Like TOEFL, IELTS is paper-based or computer-based, depending on what you prefer and whether a centre has both options.

A clear difference between IELTS and TOEFL however is that no modules in IELTS involve integrating skills. For example, the speaking is not based on a reading, but is just based on questions asked by an examiner. So each skill is assessed independently.

Also, while no part of the TOEFL test includes human contact, in the IELTS test the speaking is undertaken with an examiner who asks the questions. This happens even if you opt to have the computer based test (the speaking test will take place before/later). 

Another key difference between IELTS and TOEFL is that IELTS has two tests.

  • Academic: For those wishing to attend an educational institution
  • General Training: For those wanting to work or migrate to another country

These both test the 4 skills, and the speaking and listening are the same. However, the writing and reading vary. The details are set out below.

IELTS Test Format (3hrs)


Academic Test:

  • 3 academic style readings
  • 700-800 words each
  • a mix of question types (e.g. multiple-choice; gaps fills; short answer)
  • 40 question in total

Total: 60 minutes

General Training:

  • 3 non-academic style readings (adverts; manuals; magazine articles etc)
  • varying word length
  • a mix of question types (e.g. multiple-choice; gaps fills; short answer)
  • 40 question in total

Total: 60 minutes


  • 4 sections
  • 40 questions
  • Sections 1-3: conversations
  • Section 4: a lecture/talk
  • topics based on social, work, and educational settings
  • a mix of question types (e.g. multiple-choice; gaps fills; short answer)

Total: 40 minutes

Writing (2 tasks)


Task 1

  • Describe a graph, chart, table, diagram, process or map
  • 20 minutes
  • At least 150 words

Task 2

  • Write an academic essay on a given topic
  • 40 minutes
  • At least 250 words

Total: 60 minutes

General Training:

Task 1

  • Write a letter based on a prompt
  • Can be formal, semi-formal or informal letter
  • 20 minutes
  • At least 150 words

Task 2

  • Write an academic essay on a given topic
  • 40 minutes
  • At least 250 words

Total: 60 minutes


Interview with an examiner

  • 3 parts
  • part 1: questions on familiar topics (e.g. work; hobbies)
  • part 2: talk for 2 minutes on a given topic
  • part 3: discussion with examiner on more complex topics

Total: 11-14 minutes

A difference between IELTS and TOEFL is also in the accents you hear in the test. In IELTS you can get a mix of accents, while in TOEFL they will be North American accents only.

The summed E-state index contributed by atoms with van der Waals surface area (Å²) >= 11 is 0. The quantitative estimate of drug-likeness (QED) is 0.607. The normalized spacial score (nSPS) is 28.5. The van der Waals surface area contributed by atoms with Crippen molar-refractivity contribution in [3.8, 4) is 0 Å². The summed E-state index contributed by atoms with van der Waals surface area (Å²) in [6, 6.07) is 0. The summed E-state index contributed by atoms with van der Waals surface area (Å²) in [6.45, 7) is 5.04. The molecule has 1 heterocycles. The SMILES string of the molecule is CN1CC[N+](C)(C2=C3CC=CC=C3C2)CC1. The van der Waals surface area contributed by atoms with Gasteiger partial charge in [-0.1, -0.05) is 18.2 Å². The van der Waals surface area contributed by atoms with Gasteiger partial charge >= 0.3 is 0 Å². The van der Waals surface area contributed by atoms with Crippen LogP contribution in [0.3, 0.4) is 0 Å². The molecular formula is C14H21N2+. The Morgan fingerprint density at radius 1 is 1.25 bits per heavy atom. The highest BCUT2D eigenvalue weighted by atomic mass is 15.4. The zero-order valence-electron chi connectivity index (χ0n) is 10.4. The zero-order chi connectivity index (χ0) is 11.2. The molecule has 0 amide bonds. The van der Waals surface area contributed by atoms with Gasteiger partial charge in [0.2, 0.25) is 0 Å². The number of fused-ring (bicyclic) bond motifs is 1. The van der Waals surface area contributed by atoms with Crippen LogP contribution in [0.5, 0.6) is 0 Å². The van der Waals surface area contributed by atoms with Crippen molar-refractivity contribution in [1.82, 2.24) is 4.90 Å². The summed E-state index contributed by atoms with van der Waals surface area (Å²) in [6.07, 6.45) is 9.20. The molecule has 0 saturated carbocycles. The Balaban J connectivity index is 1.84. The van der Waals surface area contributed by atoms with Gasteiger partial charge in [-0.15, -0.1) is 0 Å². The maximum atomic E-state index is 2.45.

Key difference between IELTS and TOEFL

So let's summarise some of the main difference between IELTS and TOEFL with some key questions that may help you to decide what is your preference.

Where do you want to go?

  • TOEFL is more geared towards entry to US educational establishments (it can't be used for a UK visa)
  • IELTS is more for work, immigration or study in UK, Canada, Australia, and New Zealand

What type of test format do you prefer?

  • TOEFL has some integrated elements in its test, with combined listening, reading, speaking and writing activities
  • Each skill is tested separately in IELTS

Do you like multiple choice type questions?

  • TOEFL has mostly multiple-choice types questions in its reading and listening 
  • IELTS has a greater mix of question types, with the candidate often having to write in answers

Is reading your strong point?

  • TOEFL reading uses only high-level academic texts
  • IELTS is still high-level but has a mix of journal and magazine type articles. Also the General Training readings are easier.

Do your prefer writing by hand or computer?

  • TOEFL is nearly always computer-based
  • IELTS is now much more computer-based, but there is usually the choice to do a paper-based test if you prefer that

Do you want the test for general migration or work?

  • TOEFL is mainly for educational and academic purposes
  • IELTS has the General Training test, which tends to be slightly easier in its writing task 1 (a letter) and its readings (text based on adverts; instructions etc)

Do you like speaking to a real person or does this make you nervous?

  • TOEFL speaking is speaking into a microphone, with your speaking assessed later
  • IELTS speaking is taken with an examiner who'll ask you questions and listen to you speaking

Where can you travel to take the test?

  • You might prefer one test over another simply because it has a location much nearer to you.

Is cost a factor?

  • There is no real difference between IELTS and TOEFL in price as they cost around the same amount to take, but it can vary a bit from country to country, so it's worth checking this.

If you are simply wondering which test might be easier for you, check out our summary on is TOEFL or IELTS easier?